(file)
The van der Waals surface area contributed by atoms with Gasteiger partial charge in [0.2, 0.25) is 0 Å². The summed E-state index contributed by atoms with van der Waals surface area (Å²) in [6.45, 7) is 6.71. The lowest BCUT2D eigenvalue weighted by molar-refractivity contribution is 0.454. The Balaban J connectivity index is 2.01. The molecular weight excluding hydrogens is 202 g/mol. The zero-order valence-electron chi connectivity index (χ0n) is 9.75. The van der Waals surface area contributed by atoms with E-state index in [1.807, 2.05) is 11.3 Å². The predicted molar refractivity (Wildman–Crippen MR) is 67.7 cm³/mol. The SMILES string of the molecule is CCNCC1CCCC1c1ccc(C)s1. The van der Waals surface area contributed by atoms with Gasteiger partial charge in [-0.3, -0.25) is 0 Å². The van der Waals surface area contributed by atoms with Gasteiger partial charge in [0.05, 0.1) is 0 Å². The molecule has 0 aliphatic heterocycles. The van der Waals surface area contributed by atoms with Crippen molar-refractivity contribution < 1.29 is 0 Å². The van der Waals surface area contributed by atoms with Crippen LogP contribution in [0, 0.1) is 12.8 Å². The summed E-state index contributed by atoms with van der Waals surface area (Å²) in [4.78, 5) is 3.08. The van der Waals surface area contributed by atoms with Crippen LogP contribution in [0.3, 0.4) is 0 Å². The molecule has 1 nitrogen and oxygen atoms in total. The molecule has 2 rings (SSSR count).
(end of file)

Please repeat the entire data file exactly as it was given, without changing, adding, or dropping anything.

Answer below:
The van der Waals surface area contributed by atoms with Gasteiger partial charge in [0.2, 0.25) is 0 Å². The summed E-state index contributed by atoms with van der Waals surface area (Å²) in [6.45, 7) is 6.71. The lowest BCUT2D eigenvalue weighted by molar-refractivity contribution is 0.454. The Balaban J connectivity index is 2.01. The molecular weight excluding hydrogens is 202 g/mol. The zero-order valence-electron chi connectivity index (χ0n) is 9.75. The van der Waals surface area contributed by atoms with E-state index in [1.807, 2.05) is 11.3 Å². The predicted molar refractivity (Wildman–Crippen MR) is 67.7 cm³/mol. The SMILES string of the molecule is CCNCC1CCCC1c1ccc(C)s1. The van der Waals surface area contributed by atoms with Gasteiger partial charge in [-0.3, -0.25) is 0 Å². The van der Waals surface area contributed by atoms with Gasteiger partial charge in [0.05, 0.1) is 0 Å². The molecule has 0 aliphatic heterocycles. The van der Waals surface area contributed by atoms with Crippen molar-refractivity contribution < 1.29 is 0 Å². The van der Waals surface area contributed by atoms with Crippen LogP contribution in [0, 0.1) is 12.8 Å². The summed E-state index contributed by atoms with van der Waals surface area (Å²) in [4.78, 5) is 3.08. The van der Waals surface area contributed by atoms with Crippen LogP contribution in [0.3, 0.4) is 0 Å². The molecule has 1 nitrogen and oxygen atoms in total. The molecule has 2 rings (SSSR count).